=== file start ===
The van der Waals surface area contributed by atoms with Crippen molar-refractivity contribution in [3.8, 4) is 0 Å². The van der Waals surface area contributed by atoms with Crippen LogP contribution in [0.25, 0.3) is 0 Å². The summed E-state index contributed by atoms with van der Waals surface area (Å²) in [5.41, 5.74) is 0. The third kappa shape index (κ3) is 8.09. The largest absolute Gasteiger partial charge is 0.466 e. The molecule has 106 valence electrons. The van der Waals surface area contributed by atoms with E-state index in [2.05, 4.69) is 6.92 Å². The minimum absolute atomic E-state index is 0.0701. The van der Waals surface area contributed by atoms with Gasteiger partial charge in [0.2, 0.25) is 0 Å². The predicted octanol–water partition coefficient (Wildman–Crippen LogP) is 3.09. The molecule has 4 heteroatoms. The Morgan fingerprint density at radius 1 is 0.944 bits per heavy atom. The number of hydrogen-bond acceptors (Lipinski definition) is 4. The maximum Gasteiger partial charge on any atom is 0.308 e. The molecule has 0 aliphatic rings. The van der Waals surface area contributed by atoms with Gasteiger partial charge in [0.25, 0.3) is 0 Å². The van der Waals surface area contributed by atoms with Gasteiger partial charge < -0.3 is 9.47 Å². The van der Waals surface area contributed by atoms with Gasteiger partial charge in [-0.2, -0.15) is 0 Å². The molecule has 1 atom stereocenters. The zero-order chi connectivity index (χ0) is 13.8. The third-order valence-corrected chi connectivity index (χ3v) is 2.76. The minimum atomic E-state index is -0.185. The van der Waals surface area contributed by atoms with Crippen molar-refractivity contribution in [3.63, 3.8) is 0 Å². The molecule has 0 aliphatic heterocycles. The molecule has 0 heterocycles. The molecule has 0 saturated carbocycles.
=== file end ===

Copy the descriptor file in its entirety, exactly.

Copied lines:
The van der Waals surface area contributed by atoms with Crippen molar-refractivity contribution in [3.8, 4) is 0 Å². The van der Waals surface area contributed by atoms with Crippen LogP contribution in [0.25, 0.3) is 0 Å². The summed E-state index contributed by atoms with van der Waals surface area (Å²) in [5.41, 5.74) is 0. The third kappa shape index (κ3) is 8.09. The largest absolute Gasteiger partial charge is 0.466 e. The molecule has 106 valence electrons. The van der Waals surface area contributed by atoms with E-state index in [2.05, 4.69) is 6.92 Å². The minimum absolute atomic E-state index is 0.0701. The van der Waals surface area contributed by atoms with Gasteiger partial charge in [0.2, 0.25) is 0 Å². The predicted octanol–water partition coefficient (Wildman–Crippen LogP) is 3.09. The molecule has 4 heteroatoms. The Morgan fingerprint density at radius 1 is 0.944 bits per heavy atom. The number of hydrogen-bond acceptors (Lipinski definition) is 4. The maximum Gasteiger partial charge on any atom is 0.308 e. The molecule has 0 aliphatic rings. The van der Waals surface area contributed by atoms with Gasteiger partial charge in [0.25, 0.3) is 0 Å². The van der Waals surface area contributed by atoms with Gasteiger partial charge < -0.3 is 9.47 Å². The van der Waals surface area contributed by atoms with Gasteiger partial charge in [-0.2, -0.15) is 0 Å². The molecule has 1 atom stereocenters. The zero-order chi connectivity index (χ0) is 13.8. The third-order valence-corrected chi connectivity index (χ3v) is 2.76. The minimum atomic E-state index is -0.185. The van der Waals surface area contributed by atoms with Crippen molar-refractivity contribution in [3.63, 3.8) is 0 Å². The molecule has 0 aliphatic heterocycles. The molecule has 0 heterocycles. The molecule has 0 saturated carbocycles.